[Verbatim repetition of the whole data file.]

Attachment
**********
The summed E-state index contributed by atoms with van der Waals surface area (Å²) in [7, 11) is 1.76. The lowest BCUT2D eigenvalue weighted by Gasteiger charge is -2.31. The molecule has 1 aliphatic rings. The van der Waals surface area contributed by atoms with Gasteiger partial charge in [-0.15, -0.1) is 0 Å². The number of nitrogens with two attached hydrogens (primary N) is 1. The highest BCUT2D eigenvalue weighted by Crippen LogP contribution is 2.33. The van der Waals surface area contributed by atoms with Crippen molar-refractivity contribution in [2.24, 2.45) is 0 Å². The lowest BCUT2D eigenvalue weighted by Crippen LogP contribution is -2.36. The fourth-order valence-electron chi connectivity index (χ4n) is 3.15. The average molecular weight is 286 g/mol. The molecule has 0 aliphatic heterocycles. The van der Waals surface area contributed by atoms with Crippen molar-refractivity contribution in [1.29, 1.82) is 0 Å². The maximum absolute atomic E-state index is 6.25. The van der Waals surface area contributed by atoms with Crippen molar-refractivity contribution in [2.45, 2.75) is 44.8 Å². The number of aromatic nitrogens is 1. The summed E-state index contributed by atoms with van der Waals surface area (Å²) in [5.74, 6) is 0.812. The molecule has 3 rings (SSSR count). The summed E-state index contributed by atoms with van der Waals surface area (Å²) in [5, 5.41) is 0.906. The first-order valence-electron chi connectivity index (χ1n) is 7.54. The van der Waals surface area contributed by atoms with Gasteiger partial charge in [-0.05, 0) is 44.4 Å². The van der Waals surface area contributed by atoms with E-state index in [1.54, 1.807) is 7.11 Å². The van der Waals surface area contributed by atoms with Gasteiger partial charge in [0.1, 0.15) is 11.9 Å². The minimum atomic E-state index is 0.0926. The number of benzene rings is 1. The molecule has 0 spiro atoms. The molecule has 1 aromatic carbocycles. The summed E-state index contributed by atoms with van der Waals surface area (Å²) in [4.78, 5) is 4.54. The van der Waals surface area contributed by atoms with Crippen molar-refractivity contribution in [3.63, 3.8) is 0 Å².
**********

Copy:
The summed E-state index contributed by atoms with van der Waals surface area (Å²) in [7, 11) is 1.76. The lowest BCUT2D eigenvalue weighted by Gasteiger charge is -2.31. The molecule has 1 aliphatic rings. The van der Waals surface area contributed by atoms with Gasteiger partial charge in [-0.15, -0.1) is 0 Å². The number of nitrogens with two attached hydrogens (primary N) is 1. The highest BCUT2D eigenvalue weighted by Crippen LogP contribution is 2.33. The van der Waals surface area contributed by atoms with Crippen molar-refractivity contribution in [2.24, 2.45) is 0 Å². The lowest BCUT2D eigenvalue weighted by Crippen LogP contribution is -2.36. The fourth-order valence-electron chi connectivity index (χ4n) is 3.15. The average molecular weight is 286 g/mol. The molecule has 0 aliphatic heterocycles. The van der Waals surface area contributed by atoms with Crippen molar-refractivity contribution in [1.29, 1.82) is 0 Å². The maximum absolute atomic E-state index is 6.25. The van der Waals surface area contributed by atoms with Crippen molar-refractivity contribution in [2.45, 2.75) is 44.8 Å². The number of aromatic nitrogens is 1. The summed E-state index contributed by atoms with van der Waals surface area (Å²) in [5.74, 6) is 0.812. The molecule has 3 rings (SSSR count). The summed E-state index contributed by atoms with van der Waals surface area (Å²) in [5, 5.41) is 0.906. The first-order valence-electron chi connectivity index (χ1n) is 7.54. The van der Waals surface area contributed by atoms with Gasteiger partial charge in [-0.05, 0) is 44.4 Å². The van der Waals surface area contributed by atoms with E-state index in [1.54, 1.807) is 7.11 Å². The van der Waals surface area contributed by atoms with Gasteiger partial charge in [0.1, 0.15) is 11.9 Å². The minimum atomic E-state index is 0.0926. The number of benzene rings is 1. The molecule has 0 spiro atoms. The molecule has 1 aromatic carbocycles. The summed E-state index contributed by atoms with van der Waals surface area (Å²) in [4.78, 5) is 4.54. The van der Waals surface area contributed by atoms with Crippen molar-refractivity contribution in [3.63, 3.8) is 0 Å².